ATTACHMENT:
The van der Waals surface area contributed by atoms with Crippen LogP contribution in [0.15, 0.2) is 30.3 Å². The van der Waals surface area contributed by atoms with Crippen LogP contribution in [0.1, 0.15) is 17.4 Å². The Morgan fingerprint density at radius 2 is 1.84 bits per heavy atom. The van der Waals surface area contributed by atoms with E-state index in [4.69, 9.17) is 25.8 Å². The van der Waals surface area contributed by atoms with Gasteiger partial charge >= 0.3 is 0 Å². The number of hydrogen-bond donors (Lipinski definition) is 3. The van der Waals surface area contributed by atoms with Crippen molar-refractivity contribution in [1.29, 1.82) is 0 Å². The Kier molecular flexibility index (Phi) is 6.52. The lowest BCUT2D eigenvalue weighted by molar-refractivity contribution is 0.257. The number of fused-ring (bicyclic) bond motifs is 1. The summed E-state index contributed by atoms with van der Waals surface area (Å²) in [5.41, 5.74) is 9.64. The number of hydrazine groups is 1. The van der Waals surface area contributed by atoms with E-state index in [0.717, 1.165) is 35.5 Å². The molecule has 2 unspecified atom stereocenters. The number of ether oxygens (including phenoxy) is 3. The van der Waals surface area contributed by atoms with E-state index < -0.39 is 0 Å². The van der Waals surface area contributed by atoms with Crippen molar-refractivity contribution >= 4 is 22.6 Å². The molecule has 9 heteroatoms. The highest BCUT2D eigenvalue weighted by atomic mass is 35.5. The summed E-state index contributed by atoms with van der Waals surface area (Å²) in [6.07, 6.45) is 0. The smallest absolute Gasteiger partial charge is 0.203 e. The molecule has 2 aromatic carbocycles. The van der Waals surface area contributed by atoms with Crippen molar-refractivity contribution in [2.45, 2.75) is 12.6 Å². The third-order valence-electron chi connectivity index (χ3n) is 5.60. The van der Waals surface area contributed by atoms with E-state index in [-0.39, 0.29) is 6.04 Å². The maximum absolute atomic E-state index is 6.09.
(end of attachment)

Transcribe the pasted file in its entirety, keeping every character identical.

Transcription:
The van der Waals surface area contributed by atoms with Crippen LogP contribution in [0.15, 0.2) is 30.3 Å². The van der Waals surface area contributed by atoms with Crippen LogP contribution in [0.1, 0.15) is 17.4 Å². The Morgan fingerprint density at radius 2 is 1.84 bits per heavy atom. The van der Waals surface area contributed by atoms with E-state index in [4.69, 9.17) is 25.8 Å². The van der Waals surface area contributed by atoms with Gasteiger partial charge >= 0.3 is 0 Å². The number of hydrogen-bond donors (Lipinski definition) is 3. The van der Waals surface area contributed by atoms with Crippen molar-refractivity contribution in [1.29, 1.82) is 0 Å². The Kier molecular flexibility index (Phi) is 6.52. The lowest BCUT2D eigenvalue weighted by molar-refractivity contribution is 0.257. The number of fused-ring (bicyclic) bond motifs is 1. The summed E-state index contributed by atoms with van der Waals surface area (Å²) in [5.41, 5.74) is 9.64. The number of hydrazine groups is 1. The van der Waals surface area contributed by atoms with E-state index in [0.717, 1.165) is 35.5 Å². The molecule has 2 unspecified atom stereocenters. The number of ether oxygens (including phenoxy) is 3. The van der Waals surface area contributed by atoms with E-state index < -0.39 is 0 Å². The van der Waals surface area contributed by atoms with Crippen molar-refractivity contribution >= 4 is 22.6 Å². The molecule has 9 heteroatoms. The highest BCUT2D eigenvalue weighted by atomic mass is 35.5. The summed E-state index contributed by atoms with van der Waals surface area (Å²) in [6.07, 6.45) is 0. The smallest absolute Gasteiger partial charge is 0.203 e. The molecule has 2 aromatic carbocycles. The van der Waals surface area contributed by atoms with Crippen molar-refractivity contribution in [2.45, 2.75) is 12.6 Å². The third-order valence-electron chi connectivity index (χ3n) is 5.60. The van der Waals surface area contributed by atoms with E-state index in [-0.39, 0.29) is 6.04 Å². The maximum absolute atomic E-state index is 6.09.